Peever's Drug Store, as his place of business was habitually called, stood at the corner of Main Street and Broadway. It was a traditional meeting place for top state officials, who seldom if ever went through Salem without at least stopping there to exchange words with "Lennie" Peever.
Salem was for decades one of the towns in New Hampshire which Republican leaders had regularly in mind.
Then-Governor Robert P. Bass, a staunch Republican despite the fact of being active at times in "Teddy" Roosevelt's Bull Moose party, was invited here to be the principal speaker when Rockingham park was opened on August 10, 1919. The history books will confirm that he came here for that important task.
While it is no exaggeration now to call Salem a Republican town, such could not always be said.
The two existing principal parties are relative new comers in New Hampshire history.
Gilberts history includes a chapter called "Civil and Political History" in which the reader will find the Whigs playing an important early role.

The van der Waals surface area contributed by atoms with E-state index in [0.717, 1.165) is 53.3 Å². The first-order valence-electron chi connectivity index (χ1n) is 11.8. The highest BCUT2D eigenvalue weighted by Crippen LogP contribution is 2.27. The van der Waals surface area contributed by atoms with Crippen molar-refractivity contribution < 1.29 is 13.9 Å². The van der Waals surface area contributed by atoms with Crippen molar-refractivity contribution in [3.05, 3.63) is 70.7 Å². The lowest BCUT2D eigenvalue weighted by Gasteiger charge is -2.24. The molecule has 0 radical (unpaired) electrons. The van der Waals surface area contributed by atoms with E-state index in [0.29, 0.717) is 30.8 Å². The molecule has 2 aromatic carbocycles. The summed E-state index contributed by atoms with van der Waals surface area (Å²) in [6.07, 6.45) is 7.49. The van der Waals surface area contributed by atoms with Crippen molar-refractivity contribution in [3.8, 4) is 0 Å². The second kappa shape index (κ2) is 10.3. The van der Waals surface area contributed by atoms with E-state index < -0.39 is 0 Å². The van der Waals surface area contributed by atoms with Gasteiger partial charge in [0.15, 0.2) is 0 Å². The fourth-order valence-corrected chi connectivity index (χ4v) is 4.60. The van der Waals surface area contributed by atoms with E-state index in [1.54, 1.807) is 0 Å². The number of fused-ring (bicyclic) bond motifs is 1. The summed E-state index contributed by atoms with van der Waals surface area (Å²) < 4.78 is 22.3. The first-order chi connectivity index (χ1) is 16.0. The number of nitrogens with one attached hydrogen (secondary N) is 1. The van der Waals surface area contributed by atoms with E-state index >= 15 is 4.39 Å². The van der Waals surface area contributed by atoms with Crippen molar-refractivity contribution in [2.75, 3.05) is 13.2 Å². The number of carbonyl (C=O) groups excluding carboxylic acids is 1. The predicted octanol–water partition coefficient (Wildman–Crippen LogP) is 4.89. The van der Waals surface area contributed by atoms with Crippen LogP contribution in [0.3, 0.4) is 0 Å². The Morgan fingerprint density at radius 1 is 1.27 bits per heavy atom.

The Know Nothing Party was active here in Salem's earlier years.
Gilbert says (page 184-5) "The town meeting of 1858 brought the first victory to the newly organized Republican party. This was the last year of the old political conditions. In 1859 the Know Nothing party went out of existence. This was the climax of the readjustment that had been going on for many years."
Edwin Sanborn's reliable History of new Hampshire devotes a chapter to the "Development of Political Parties," and Hobart Pillsbury writes in his four-volume History of New Hampshire lists state Senators for the first time by parties (pp. 1257-59) beginning in 1789.
What we can be sure of is that John Woodbury of Salem was president of the State Senate in 1837-38 (p. 1253 in Volume III.)
The slow, but relentless erosion of any community's early history as time moves gradually along makes the historian's job more and more difficult as the earliest years recede.
So this writer has asked for help.
No one in Salem has been more closely involved with Salem's political leadership over the years than Rita Palmer of Millville Street.
She has pulled together a collection of notes which will, at the very least, evoke memories in the minds of people who have shared in Salem's history as time as moved long.